16th July, 2012
Felix Femi Ajakaye
The power of the people is greater than the people in power.
(Quoted from Wael Ghonim’s book, Revolution 2.0)
On Friday, 25 May, 2012, I celebrated my fiftieth birthday and on Wednesday, 4 July, 2012, I was 25 years a Catholic Priest, the same day USA was marking her 236th Independence Anniversary. As I give glory to God for these unique anniversaries, for the gifts of my life and priestly vocation, I am also grateful to all the people I have come in contact with in life. All of them, dead or alive, young or old, male or female, have contributed to my being who I am – a fulfilled and happy person and priest. I thank the people for respecting my decision not to have public and elaborate celebration of the two jubilees.
In spite of this, I have been receiving overwhelming greetings and joyful wishes from family, friends, well-wishers and admirers on the landmark celebrations. I am really humbled.
On my golden jubilee, I opted not to make any public statement, deferring it till, by God’s grace, my priestly silver jubilee. Now, in marking the two celebrations, I am reflecting on our beloved country, Nigeria. Undoubtedly, Nigeria is a great and blessed country, and despite our myriad of problems, I still cherish my country, my home.
My conviction lies in the fact that, generally, no matter the situation, life goes on, music must play, whether rhythmic or not.
Nigerians love to enjoy life, but unfortunately, today, we do not have respect for the human life again. We do not uphold the dignity of the human person anymore. People now massacre others as if they are killing animals and insects. People are now maiming others and destroying their properties with impunity. Do we have to allow this dangerous culture to continue? Do we have to continue to point accusing fingers?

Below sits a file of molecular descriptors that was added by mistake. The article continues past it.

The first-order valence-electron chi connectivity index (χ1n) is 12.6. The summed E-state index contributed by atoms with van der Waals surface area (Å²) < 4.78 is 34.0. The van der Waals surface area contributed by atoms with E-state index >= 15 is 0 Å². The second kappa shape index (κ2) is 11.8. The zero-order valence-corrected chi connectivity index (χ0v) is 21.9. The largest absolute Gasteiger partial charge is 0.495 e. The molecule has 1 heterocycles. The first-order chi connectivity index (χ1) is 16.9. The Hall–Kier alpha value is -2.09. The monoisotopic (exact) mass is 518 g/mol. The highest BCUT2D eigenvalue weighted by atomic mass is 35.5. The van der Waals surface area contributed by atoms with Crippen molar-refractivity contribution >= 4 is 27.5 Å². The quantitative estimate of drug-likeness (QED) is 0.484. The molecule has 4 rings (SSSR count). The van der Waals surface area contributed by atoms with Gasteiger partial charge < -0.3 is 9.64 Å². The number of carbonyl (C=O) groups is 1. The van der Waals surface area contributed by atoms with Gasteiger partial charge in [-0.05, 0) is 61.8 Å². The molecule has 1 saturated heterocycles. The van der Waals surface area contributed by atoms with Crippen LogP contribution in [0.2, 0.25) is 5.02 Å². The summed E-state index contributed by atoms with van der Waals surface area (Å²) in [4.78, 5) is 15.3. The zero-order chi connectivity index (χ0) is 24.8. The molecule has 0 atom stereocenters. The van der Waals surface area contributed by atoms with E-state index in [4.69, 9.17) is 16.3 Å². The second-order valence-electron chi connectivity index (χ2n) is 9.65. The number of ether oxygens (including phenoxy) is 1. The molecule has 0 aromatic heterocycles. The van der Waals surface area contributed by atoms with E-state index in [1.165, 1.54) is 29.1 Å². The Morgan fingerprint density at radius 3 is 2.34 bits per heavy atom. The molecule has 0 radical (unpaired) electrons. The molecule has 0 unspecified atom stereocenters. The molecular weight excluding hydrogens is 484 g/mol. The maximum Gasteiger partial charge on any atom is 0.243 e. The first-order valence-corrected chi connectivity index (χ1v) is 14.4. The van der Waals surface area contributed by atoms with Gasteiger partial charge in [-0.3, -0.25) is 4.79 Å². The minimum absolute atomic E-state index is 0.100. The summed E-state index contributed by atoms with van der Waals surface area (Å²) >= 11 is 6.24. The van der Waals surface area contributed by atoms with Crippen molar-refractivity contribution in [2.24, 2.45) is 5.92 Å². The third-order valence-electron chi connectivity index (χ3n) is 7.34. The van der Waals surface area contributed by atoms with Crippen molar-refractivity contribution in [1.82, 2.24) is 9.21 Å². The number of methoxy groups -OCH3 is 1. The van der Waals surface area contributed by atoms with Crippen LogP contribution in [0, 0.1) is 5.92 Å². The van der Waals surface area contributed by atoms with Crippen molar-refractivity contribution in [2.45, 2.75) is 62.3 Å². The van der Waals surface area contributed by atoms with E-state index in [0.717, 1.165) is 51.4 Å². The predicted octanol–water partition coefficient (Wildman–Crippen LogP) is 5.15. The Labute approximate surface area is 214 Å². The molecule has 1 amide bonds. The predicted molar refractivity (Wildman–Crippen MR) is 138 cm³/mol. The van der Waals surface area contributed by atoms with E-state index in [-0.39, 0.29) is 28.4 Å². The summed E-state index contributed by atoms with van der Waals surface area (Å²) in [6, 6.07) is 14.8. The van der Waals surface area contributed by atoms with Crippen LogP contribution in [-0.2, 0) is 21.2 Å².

No. Individually and collectively, all Nigerians must act to reclaim Nigeria from darkness and eclipse. Nigeria, our own home, must not fall. Our beloved country must not collapse. What must we do for this not to happen? Briefly, here are some ideas for action.
Unity, Faith and Love. Unity means oneness, harmony. Unity is strength. Oneness breeds development. In unity people tend to achieve a lot. Although Nigeria is heterogeneous, there is the need for us Nigerians to work for true unity and start believing in ourselves again as members of the same Nigerian family. We must retrace our steps from the dark alley and engage in genuine love. Love is the soothing balm that promotes peaceful coexistence and helps us to recognise human dignity. Therefore, let us preach and practice true love, irrespective of our religions, ethnicities, statuses and political affiliations.
Leadership. Leadership is ‘the ability to guide, direct or influence people’. In leadership, is not the years of age that are very essential, but the quality age of the ideas. Leadership, whatever level, be it family, religion, education, social, business, politics, is very crucial in people’s daily living. Leadership is a call to greater service to the people. It demands humility, sacrifice, courage, commitment, focus, team spirit. A leader is ‘somebody whom people follow’. A leader is not just anybody. He is somebody with identity. He identifies with his/her people and he pays special attention to their needs, their plight.
Here in Nigeria, we need more of quality leaders who will stay more in Nigeria, study his people, project ideas for action with his people and engage in developmental activities. By doing this, he is making his environment homely for the people. The environment will then become an enticing place for the people, ever looking forward to returning home, no matter where they go. At this trying time of our country, we are in need a purposeful leader who will lead the country from home out of the present doldrums. We need more of leaders than rulers.